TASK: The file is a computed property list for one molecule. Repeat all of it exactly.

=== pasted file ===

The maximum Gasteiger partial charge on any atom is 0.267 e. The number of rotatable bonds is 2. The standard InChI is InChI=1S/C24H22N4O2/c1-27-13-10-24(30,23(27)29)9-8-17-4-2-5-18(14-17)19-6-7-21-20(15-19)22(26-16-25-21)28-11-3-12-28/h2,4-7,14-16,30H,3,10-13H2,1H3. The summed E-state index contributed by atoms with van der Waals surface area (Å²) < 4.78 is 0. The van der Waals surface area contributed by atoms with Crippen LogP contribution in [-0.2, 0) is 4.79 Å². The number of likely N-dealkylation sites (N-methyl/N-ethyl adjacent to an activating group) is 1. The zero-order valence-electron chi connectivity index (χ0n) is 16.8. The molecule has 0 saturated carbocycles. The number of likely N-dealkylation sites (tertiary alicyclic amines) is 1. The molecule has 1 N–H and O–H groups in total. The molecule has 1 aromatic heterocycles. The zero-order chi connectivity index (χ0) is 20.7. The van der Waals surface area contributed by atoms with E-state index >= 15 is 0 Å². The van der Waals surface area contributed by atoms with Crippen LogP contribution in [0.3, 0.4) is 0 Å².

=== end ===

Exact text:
The maximum Gasteiger partial charge on any atom is 0.267 e. The number of rotatable bonds is 2. The standard InChI is InChI=1S/C24H22N4O2/c1-27-13-10-24(30,23(27)29)9-8-17-4-2-5-18(14-17)19-6-7-21-20(15-19)22(26-16-25-21)28-11-3-12-28/h2,4-7,14-16,30H,3,10-13H2,1H3. The summed E-state index contributed by atoms with van der Waals surface area (Å²) < 4.78 is 0. The van der Waals surface area contributed by atoms with Crippen LogP contribution in [-0.2, 0) is 4.79 Å². The number of likely N-dealkylation sites (N-methyl/N-ethyl adjacent to an activating group) is 1. The zero-order valence-electron chi connectivity index (χ0n) is 16.8. The molecule has 0 saturated carbocycles. The number of likely N-dealkylation sites (tertiary alicyclic amines) is 1. The molecule has 1 N–H and O–H groups in total. The molecule has 1 aromatic heterocycles. The zero-order chi connectivity index (χ0) is 20.7. The van der Waals surface area contributed by atoms with E-state index >= 15 is 0 Å². The van der Waals surface area contributed by atoms with Crippen LogP contribution in [0.3, 0.4) is 0 Å².